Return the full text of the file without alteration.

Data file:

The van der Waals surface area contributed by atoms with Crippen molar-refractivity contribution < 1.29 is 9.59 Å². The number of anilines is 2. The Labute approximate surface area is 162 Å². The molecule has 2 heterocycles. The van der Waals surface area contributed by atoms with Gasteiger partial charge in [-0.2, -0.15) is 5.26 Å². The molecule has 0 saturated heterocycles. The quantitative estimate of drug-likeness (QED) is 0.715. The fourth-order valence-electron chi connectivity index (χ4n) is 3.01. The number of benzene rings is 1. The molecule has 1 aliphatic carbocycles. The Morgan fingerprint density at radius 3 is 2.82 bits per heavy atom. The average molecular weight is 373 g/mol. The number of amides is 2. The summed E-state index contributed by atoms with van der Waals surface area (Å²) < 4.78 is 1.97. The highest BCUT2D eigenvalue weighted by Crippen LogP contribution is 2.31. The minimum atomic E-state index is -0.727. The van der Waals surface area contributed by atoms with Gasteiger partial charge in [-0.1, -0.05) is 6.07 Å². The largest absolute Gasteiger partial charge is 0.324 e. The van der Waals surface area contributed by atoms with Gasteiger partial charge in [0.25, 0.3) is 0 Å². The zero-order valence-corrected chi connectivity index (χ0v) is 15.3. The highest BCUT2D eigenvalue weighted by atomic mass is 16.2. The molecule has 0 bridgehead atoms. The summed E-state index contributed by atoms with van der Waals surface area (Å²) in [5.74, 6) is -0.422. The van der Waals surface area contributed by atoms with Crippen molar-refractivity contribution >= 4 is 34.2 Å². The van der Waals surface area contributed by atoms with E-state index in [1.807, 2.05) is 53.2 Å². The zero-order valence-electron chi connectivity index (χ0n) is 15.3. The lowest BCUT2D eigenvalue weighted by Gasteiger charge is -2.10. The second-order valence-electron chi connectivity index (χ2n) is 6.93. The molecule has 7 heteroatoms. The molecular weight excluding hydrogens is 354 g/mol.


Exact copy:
The van der Waals surface area contributed by atoms with Crippen molar-refractivity contribution < 1.29 is 9.59 Å². The number of anilines is 2. The Labute approximate surface area is 162 Å². The molecule has 2 heterocycles. The van der Waals surface area contributed by atoms with Gasteiger partial charge in [-0.2, -0.15) is 5.26 Å². The molecule has 0 saturated heterocycles. The quantitative estimate of drug-likeness (QED) is 0.715. The fourth-order valence-electron chi connectivity index (χ4n) is 3.01. The number of benzene rings is 1. The molecule has 1 aliphatic carbocycles. The Morgan fingerprint density at radius 3 is 2.82 bits per heavy atom. The average molecular weight is 373 g/mol. The number of amides is 2. The summed E-state index contributed by atoms with van der Waals surface area (Å²) < 4.78 is 1.97. The highest BCUT2D eigenvalue weighted by Crippen LogP contribution is 2.31. The minimum atomic E-state index is -0.727. The van der Waals surface area contributed by atoms with Gasteiger partial charge in [-0.1, -0.05) is 6.07 Å². The largest absolute Gasteiger partial charge is 0.324 e. The van der Waals surface area contributed by atoms with Gasteiger partial charge in [0.25, 0.3) is 0 Å². The zero-order valence-corrected chi connectivity index (χ0v) is 15.3. The highest BCUT2D eigenvalue weighted by atomic mass is 16.2. The molecule has 0 bridgehead atoms. The summed E-state index contributed by atoms with van der Waals surface area (Å²) in [5.74, 6) is -0.422. The van der Waals surface area contributed by atoms with Crippen molar-refractivity contribution >= 4 is 34.2 Å². The van der Waals surface area contributed by atoms with E-state index in [1.807, 2.05) is 53.2 Å². The zero-order valence-electron chi connectivity index (χ0n) is 15.3. The lowest BCUT2D eigenvalue weighted by Gasteiger charge is -2.10. The second-order valence-electron chi connectivity index (χ2n) is 6.93. The molecule has 7 heteroatoms. The molecular weight excluding hydrogens is 354 g/mol.